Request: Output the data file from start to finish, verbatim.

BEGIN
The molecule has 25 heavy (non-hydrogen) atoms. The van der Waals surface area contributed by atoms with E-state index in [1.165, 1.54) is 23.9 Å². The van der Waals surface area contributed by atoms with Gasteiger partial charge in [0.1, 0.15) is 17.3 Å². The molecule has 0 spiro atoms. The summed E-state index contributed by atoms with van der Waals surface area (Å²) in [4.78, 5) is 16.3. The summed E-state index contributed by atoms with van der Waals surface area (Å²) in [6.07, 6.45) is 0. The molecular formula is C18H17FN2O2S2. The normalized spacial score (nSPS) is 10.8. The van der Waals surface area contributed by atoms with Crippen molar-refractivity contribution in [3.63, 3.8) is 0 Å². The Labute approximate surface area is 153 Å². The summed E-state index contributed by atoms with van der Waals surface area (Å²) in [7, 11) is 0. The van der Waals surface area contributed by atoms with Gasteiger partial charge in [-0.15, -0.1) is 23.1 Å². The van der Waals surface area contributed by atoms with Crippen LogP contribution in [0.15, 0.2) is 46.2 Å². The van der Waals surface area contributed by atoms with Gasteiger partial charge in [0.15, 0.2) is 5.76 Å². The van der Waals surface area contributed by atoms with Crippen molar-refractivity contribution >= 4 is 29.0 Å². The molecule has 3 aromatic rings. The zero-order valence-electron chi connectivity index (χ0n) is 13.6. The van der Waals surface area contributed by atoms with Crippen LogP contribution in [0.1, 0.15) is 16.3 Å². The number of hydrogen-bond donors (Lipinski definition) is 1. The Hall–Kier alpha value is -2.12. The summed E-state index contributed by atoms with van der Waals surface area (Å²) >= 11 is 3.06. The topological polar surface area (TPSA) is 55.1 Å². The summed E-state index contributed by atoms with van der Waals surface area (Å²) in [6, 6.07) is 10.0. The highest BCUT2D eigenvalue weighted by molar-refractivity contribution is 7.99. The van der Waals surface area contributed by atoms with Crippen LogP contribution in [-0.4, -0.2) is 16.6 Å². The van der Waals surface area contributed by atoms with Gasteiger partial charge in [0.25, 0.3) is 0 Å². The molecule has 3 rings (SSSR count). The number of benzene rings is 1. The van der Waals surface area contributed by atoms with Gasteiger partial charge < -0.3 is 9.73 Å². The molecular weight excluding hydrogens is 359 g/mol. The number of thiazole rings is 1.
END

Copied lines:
The molecule has 25 heavy (non-hydrogen) atoms. The van der Waals surface area contributed by atoms with E-state index in [1.165, 1.54) is 23.9 Å². The van der Waals surface area contributed by atoms with Gasteiger partial charge in [0.1, 0.15) is 17.3 Å². The molecule has 0 spiro atoms. The summed E-state index contributed by atoms with van der Waals surface area (Å²) in [4.78, 5) is 16.3. The summed E-state index contributed by atoms with van der Waals surface area (Å²) in [6.07, 6.45) is 0. The molecular formula is C18H17FN2O2S2. The normalized spacial score (nSPS) is 10.8. The van der Waals surface area contributed by atoms with Crippen molar-refractivity contribution in [3.63, 3.8) is 0 Å². The Labute approximate surface area is 153 Å². The summed E-state index contributed by atoms with van der Waals surface area (Å²) in [7, 11) is 0. The van der Waals surface area contributed by atoms with Gasteiger partial charge in [-0.15, -0.1) is 23.1 Å². The van der Waals surface area contributed by atoms with Crippen LogP contribution in [0.15, 0.2) is 46.2 Å². The van der Waals surface area contributed by atoms with Gasteiger partial charge in [0.15, 0.2) is 5.76 Å². The van der Waals surface area contributed by atoms with Crippen molar-refractivity contribution >= 4 is 29.0 Å². The molecule has 3 aromatic rings. The zero-order valence-electron chi connectivity index (χ0n) is 13.6. The van der Waals surface area contributed by atoms with Crippen LogP contribution in [0.1, 0.15) is 16.3 Å². The number of hydrogen-bond donors (Lipinski definition) is 1. The Hall–Kier alpha value is -2.12. The summed E-state index contributed by atoms with van der Waals surface area (Å²) >= 11 is 3.06. The topological polar surface area (TPSA) is 55.1 Å². The summed E-state index contributed by atoms with van der Waals surface area (Å²) in [6, 6.07) is 10.0. The highest BCUT2D eigenvalue weighted by molar-refractivity contribution is 7.99. The van der Waals surface area contributed by atoms with Crippen LogP contribution in [-0.4, -0.2) is 16.6 Å². The van der Waals surface area contributed by atoms with Gasteiger partial charge in [0.25, 0.3) is 0 Å². The molecule has 3 rings (SSSR count). The number of benzene rings is 1. The van der Waals surface area contributed by atoms with Gasteiger partial charge < -0.3 is 9.73 Å². The molecular weight excluding hydrogens is 359 g/mol. The number of thiazole rings is 1.